Wiki systems make it easy to edit documents online, which makes wikis a compelling tool for document collaboration. Current wiki formats, however, don't allow for the kind of reuse that the DITA was designed to enable.
A natural complement to topic orientation, in which topics are made independent of one another, are various organizing methods for topics.
The DITA map offers authors several ways to organize topics, but users who encounter a DITA map may not wish to access their topics the way the author of the DITA map expected.
"Structuring your Documents for Maximum Reuse," Janice (Ginny) Redish, Best Practices, June 2000. [Best Practices is the bimonthly newsletter of the Center for Information-Development Management (CIDM)]
Specialization is the process by which new designs are created based on existing designs, allowing new kinds of content to be processed using existing processing rules.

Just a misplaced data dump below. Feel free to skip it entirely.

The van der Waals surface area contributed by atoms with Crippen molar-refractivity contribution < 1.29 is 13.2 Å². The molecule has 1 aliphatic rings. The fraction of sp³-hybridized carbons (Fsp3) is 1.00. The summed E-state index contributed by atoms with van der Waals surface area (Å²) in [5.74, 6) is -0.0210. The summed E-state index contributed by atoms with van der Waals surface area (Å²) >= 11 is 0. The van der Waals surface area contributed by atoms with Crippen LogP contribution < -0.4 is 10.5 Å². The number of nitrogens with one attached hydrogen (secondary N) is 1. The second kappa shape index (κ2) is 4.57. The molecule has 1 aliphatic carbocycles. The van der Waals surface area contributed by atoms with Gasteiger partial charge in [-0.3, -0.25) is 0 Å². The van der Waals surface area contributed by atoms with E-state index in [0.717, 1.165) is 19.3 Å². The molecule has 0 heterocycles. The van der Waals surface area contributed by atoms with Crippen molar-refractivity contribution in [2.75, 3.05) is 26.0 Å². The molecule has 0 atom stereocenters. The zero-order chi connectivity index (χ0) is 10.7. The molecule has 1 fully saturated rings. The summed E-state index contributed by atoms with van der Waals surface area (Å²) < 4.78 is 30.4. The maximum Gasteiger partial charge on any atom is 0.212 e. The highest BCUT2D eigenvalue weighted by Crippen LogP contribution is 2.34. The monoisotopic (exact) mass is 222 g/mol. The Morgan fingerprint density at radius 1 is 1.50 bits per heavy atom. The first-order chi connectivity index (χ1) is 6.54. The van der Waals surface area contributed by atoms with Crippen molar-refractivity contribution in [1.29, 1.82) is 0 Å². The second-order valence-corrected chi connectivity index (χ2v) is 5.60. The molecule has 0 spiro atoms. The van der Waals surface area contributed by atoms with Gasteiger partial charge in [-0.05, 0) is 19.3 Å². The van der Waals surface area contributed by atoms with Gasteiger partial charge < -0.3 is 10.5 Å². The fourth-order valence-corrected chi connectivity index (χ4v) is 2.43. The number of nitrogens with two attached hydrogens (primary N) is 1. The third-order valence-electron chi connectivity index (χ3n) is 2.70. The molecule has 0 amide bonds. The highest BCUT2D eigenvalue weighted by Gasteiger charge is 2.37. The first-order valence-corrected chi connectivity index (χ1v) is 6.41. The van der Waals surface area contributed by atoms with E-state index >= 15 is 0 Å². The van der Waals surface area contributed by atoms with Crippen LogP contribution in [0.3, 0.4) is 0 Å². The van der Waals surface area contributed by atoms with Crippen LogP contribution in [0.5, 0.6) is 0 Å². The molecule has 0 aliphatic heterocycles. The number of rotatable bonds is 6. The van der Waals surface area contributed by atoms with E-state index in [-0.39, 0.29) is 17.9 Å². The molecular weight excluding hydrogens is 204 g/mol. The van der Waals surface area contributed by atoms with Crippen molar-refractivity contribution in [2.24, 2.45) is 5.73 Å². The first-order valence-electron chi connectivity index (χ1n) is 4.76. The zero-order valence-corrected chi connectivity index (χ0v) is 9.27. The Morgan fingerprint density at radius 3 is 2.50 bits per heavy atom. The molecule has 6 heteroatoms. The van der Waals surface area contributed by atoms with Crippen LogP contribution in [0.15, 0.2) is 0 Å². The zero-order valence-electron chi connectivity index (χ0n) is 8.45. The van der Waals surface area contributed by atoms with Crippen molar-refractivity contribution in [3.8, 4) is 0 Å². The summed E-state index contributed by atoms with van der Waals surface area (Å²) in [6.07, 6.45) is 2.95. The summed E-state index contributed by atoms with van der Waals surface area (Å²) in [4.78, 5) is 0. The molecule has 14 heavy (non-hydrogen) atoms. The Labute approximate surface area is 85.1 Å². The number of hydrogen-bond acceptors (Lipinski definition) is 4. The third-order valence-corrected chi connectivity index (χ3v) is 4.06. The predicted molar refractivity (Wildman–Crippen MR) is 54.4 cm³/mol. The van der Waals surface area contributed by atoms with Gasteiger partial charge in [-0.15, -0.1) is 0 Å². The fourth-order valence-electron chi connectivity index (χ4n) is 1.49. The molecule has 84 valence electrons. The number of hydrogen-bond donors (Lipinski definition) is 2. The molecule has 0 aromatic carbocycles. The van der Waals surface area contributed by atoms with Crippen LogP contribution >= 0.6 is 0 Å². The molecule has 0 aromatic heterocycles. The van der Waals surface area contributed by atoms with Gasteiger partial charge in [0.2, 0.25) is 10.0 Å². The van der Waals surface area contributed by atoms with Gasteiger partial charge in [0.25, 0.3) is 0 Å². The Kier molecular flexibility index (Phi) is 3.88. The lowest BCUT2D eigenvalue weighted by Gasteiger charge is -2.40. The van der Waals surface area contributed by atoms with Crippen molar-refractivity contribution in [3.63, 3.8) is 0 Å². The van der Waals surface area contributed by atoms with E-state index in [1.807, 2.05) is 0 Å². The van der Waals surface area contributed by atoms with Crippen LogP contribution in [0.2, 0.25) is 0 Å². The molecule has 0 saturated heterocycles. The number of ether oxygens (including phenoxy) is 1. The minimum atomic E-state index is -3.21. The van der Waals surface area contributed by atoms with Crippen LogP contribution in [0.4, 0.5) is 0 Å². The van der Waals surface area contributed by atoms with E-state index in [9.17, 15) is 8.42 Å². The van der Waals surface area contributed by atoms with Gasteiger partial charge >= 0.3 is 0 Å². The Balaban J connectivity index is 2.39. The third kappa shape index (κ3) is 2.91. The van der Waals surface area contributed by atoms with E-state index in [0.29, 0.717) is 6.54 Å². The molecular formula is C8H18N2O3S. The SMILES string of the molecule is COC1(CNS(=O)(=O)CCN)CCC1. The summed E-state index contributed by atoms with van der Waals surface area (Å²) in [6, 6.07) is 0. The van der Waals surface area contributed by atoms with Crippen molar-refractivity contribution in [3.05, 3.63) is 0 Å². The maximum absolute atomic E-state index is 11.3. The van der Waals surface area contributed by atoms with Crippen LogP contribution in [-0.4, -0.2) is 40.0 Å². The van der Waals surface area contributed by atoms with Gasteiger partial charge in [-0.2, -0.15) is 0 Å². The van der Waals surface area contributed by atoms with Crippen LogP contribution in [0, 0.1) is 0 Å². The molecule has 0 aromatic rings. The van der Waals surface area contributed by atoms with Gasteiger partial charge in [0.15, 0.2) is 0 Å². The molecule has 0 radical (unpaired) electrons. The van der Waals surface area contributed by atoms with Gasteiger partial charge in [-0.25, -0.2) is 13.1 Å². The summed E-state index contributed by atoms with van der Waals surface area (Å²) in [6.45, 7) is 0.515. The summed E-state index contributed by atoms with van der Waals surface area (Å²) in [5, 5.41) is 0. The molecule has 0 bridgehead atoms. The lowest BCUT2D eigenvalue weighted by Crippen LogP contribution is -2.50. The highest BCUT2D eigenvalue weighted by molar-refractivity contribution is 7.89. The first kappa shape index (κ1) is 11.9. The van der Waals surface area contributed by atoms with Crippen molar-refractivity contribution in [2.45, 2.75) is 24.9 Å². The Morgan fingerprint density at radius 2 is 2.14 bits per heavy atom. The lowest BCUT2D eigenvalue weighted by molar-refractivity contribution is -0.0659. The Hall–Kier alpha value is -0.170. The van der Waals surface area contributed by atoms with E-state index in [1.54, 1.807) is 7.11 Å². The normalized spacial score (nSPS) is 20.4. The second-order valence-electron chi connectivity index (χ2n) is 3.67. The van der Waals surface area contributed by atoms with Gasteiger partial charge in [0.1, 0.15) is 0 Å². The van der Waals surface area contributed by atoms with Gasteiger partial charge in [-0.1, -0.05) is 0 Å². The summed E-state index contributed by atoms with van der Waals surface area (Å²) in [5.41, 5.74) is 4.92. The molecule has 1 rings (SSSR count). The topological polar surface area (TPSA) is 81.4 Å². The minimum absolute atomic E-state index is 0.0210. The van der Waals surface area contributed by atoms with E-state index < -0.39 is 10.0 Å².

It is the means by which the standard DITA language may be extended for new semantic or structural roles.
Specialization allows you to define new kinds of information (new structural types or new domains of information), while reusing as much of existing design and code as possible, and minimizing or eliminating the costs of interchange, migration, and maintenance.
For some, perhaps the real question is Why XML? (or What is XML?), but assuming you have answered those questions (and are using XML), then the next step is to locate an appropriate data model for your content. This is an important step because you will spend a lot of time and money developing processes and selecting tools to support your chosen data model.